Sat08012015

News

E. coli found in Los Altos water indicated breach, but only low risk

E. coli found in Los Altos water indicated breach, but only low risk


Courtesy of Microbe World
Colorized low-temperature electron micrograph of a cluster of E. coli bacteria

When E. coli and other bacteria were discovered in some Los Altos water last week, officials from the local water supplier, California Water...

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Schools

BCS hosts Stretch to Kindergarten program for underserved youth

BCS hosts Stretch to Kindergarten program for underserved youth


Traci Newell/Town Crier
The six-week, tuition-free Stretch to Kindergarten program, hosted at Bullis Charter School, serves children who have not attended preschool. A teacher leads children in singing about the parts of a butterfly, above.

Local un...

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Community

Google car painting project calls on artists

Google car painting project calls on artists


Google self-driving car

Already known as an innovator in the tech field, Google Inc. is now moving in on the art world.

The Mountain View-based company July 11 launched the “Paint the Town” contest, a “moving art experiment” that invites Califo...

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Sports

Pedaling with a purpose

Pedaling with a purpose


courtesy of
Rishi Bommannan Rishi Bommannan cycled from Bates College in Maine to his home in Los Altos Hills, taking several selfies along the way. He also raised nearly $13,000 for the Livestrong Foundation, which supports cancer patients.

When R...

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Comment

The truth about coyotes: Other Voices

The Town Crier’s recent article on coyotes venturing down from the foothills in search of sustenance referenced the organization Project Coyote (“Recent coyote attacks keep residents on edge,” July 1). Do not waste your time contac...

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Special Sections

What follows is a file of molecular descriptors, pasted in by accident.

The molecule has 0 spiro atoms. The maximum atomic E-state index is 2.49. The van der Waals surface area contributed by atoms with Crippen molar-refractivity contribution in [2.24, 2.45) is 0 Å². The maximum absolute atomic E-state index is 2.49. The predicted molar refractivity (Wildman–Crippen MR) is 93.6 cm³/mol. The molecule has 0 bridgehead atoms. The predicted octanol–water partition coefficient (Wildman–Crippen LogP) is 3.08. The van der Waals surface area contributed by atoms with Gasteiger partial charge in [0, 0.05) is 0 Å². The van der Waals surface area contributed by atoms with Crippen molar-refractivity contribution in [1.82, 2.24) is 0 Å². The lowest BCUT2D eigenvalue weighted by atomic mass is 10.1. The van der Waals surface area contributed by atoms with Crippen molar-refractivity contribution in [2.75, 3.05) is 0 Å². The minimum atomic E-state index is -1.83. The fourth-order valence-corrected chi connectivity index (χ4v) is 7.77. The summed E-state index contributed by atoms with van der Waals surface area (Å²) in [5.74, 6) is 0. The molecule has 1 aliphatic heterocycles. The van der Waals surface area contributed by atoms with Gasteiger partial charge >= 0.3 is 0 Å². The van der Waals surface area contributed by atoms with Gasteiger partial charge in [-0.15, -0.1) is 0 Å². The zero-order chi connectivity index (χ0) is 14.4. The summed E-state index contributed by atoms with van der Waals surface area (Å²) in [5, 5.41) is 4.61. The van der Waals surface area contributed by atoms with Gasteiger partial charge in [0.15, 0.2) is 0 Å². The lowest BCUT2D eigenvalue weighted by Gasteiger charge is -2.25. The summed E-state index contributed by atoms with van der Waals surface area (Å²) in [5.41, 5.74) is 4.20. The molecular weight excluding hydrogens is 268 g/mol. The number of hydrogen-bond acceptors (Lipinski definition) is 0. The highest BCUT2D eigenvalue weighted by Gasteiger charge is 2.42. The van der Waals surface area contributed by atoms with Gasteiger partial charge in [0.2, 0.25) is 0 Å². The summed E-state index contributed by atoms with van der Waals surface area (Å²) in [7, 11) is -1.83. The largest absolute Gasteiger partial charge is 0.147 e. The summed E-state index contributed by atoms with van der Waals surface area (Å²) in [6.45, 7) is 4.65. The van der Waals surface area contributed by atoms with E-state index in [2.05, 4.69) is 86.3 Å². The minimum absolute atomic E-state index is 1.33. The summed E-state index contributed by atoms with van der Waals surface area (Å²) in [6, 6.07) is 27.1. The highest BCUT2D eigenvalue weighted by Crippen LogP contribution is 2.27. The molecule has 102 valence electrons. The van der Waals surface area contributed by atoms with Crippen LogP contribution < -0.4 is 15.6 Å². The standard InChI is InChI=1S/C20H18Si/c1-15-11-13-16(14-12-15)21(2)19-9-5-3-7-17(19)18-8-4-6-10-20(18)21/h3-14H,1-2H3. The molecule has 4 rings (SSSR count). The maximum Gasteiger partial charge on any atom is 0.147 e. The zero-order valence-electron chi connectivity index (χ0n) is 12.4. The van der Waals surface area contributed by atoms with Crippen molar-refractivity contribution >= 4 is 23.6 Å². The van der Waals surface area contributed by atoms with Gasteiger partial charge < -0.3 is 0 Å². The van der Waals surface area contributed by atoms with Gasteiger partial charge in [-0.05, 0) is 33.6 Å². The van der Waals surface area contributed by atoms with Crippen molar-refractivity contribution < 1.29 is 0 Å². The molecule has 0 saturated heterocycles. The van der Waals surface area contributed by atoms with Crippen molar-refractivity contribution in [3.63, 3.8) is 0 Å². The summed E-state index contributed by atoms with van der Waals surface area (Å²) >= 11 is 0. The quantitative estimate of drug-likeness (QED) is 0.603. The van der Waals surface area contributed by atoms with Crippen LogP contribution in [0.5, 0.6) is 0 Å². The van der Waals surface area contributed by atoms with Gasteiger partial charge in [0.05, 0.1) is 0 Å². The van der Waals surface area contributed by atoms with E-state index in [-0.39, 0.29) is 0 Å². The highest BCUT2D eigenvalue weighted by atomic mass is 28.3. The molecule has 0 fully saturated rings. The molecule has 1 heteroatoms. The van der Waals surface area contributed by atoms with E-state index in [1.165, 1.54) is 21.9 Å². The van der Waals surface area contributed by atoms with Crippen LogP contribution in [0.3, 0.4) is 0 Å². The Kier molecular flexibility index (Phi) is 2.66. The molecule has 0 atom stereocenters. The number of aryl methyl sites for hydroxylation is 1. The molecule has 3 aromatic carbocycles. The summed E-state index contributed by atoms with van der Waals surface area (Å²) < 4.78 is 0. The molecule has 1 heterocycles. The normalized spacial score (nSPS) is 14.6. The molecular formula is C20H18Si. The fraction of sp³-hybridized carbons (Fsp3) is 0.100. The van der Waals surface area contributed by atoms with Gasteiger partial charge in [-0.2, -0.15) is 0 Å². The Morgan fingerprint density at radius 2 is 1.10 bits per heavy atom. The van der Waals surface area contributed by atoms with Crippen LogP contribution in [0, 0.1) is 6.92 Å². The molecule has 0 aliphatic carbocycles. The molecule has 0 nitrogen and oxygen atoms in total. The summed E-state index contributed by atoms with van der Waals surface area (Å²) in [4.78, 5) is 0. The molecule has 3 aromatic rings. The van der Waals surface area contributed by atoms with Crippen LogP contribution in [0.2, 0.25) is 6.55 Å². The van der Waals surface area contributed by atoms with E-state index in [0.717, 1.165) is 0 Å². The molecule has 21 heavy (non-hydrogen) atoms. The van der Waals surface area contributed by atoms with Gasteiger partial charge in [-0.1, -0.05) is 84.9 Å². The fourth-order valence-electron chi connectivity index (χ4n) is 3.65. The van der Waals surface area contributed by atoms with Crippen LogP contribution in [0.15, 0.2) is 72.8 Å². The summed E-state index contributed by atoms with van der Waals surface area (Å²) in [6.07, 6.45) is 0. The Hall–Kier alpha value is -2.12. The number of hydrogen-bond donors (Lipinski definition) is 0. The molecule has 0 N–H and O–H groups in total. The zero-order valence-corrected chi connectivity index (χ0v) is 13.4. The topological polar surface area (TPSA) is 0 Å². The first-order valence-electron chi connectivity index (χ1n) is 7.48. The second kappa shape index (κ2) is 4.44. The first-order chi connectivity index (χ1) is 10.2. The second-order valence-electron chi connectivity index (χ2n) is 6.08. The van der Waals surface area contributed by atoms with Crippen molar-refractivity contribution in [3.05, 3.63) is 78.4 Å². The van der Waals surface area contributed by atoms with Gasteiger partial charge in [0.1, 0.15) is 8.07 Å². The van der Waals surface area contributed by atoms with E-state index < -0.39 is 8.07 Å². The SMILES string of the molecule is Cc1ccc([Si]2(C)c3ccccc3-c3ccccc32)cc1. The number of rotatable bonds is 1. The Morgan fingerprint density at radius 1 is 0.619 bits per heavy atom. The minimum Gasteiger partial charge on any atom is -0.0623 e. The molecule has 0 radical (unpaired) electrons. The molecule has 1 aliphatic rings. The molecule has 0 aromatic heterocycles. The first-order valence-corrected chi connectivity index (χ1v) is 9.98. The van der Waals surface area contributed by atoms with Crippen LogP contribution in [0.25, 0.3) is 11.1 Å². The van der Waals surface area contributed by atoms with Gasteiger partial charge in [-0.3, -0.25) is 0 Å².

Grant Park senior program made permanent

Grant Park senior program made permanent


Photos by Alicia Castro/Town Crier
Local residents participate in an exercise class at the Grant Park Senior Center, above. Betsy Reeves, below left with Gail Enenstein, lobbied for senior programming in south Los Altos.

It all began when Betsy Reev...

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Business

New State Street rug retailer has downtown Los Altos covered

New State Street rug retailer has downtown Los Altos covered


Alicia Castro/Town Crier
Los Altos Rug Gallery owner Fahim Karimi stocks his State Street store with a wall-to-wall array of floor coverings.

A new downtown business owner plans to roll out the red carpet – along with rugs of every other color –...

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Books

Book Signings

• Fritz and Nomi Trapnell have scheduled a book-signing party 4-6 p.m. Aug. 1 at their home, 648 University Ave., Los Altos.

Fritz and his daughter, Dana Tibbitts, co-authored “Harnessing the Sky: Frederick ‘Trap’ Trapnell, ...

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People

GRACE WILSON FRANKS

GRACE WILSON FRANKS

Resident of Los Altos

Grace Wilson Franks, our beloved mother and grandmother, left us peacefully on July 16, 2015 just a few weeks short of her 92nd birthday. She was born to Ross and Florence (Cruzan) Wilson in rural Tulare, California on Septem...

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Travel

Gearing up: Make travel more civilized with accessories

Gearing up: Make travel more civilized with accessories


Eren Göknar/Special to the Town Crier
San Francisco-based humangear Inc. sells totes, tubes and tubs for traveling.

In travel, as in romance, it’s the little things that count.

Beyond the glossy brochures lie the travel discomforts too mun...

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Stepping Out

Going out with a 'Bang'